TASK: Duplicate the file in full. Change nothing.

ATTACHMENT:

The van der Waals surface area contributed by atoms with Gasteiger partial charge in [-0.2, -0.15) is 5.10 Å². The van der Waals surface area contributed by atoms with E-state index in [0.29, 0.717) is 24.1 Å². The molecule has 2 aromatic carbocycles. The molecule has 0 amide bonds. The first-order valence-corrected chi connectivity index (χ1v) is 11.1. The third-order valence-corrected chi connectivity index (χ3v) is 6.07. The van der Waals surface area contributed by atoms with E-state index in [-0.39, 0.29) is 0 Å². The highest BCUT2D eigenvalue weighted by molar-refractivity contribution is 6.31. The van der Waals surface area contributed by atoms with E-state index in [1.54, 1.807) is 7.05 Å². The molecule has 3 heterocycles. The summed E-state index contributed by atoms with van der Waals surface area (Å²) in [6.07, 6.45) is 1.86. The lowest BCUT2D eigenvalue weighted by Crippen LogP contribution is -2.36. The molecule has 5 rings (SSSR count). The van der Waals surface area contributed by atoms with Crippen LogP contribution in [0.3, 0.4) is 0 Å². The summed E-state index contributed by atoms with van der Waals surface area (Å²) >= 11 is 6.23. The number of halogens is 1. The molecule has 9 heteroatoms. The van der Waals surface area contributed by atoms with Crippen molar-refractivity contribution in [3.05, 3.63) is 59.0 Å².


The van der Waals surface area contributed by atoms with Gasteiger partial charge in [-0.2, -0.15) is 5.10 Å². The van der Waals surface area contributed by atoms with E-state index in [0.29, 0.717) is 24.1 Å². The molecule has 2 aromatic carbocycles. The molecule has 0 amide bonds. The first-order valence-corrected chi connectivity index (χ1v) is 11.1. The third-order valence-corrected chi connectivity index (χ3v) is 6.07. The van der Waals surface area contributed by atoms with E-state index in [-0.39, 0.29) is 0 Å². The highest BCUT2D eigenvalue weighted by molar-refractivity contribution is 6.31. The van der Waals surface area contributed by atoms with E-state index in [1.54, 1.807) is 7.05 Å². The molecule has 3 heterocycles. The summed E-state index contributed by atoms with van der Waals surface area (Å²) in [6.07, 6.45) is 1.86. The lowest BCUT2D eigenvalue weighted by Crippen LogP contribution is -2.36. The molecule has 5 rings (SSSR count). The van der Waals surface area contributed by atoms with Crippen LogP contribution in [0.3, 0.4) is 0 Å². The summed E-state index contributed by atoms with van der Waals surface area (Å²) >= 11 is 6.23. The number of halogens is 1. The molecule has 9 heteroatoms. The van der Waals surface area contributed by atoms with Crippen molar-refractivity contribution in [3.05, 3.63) is 59.0 Å².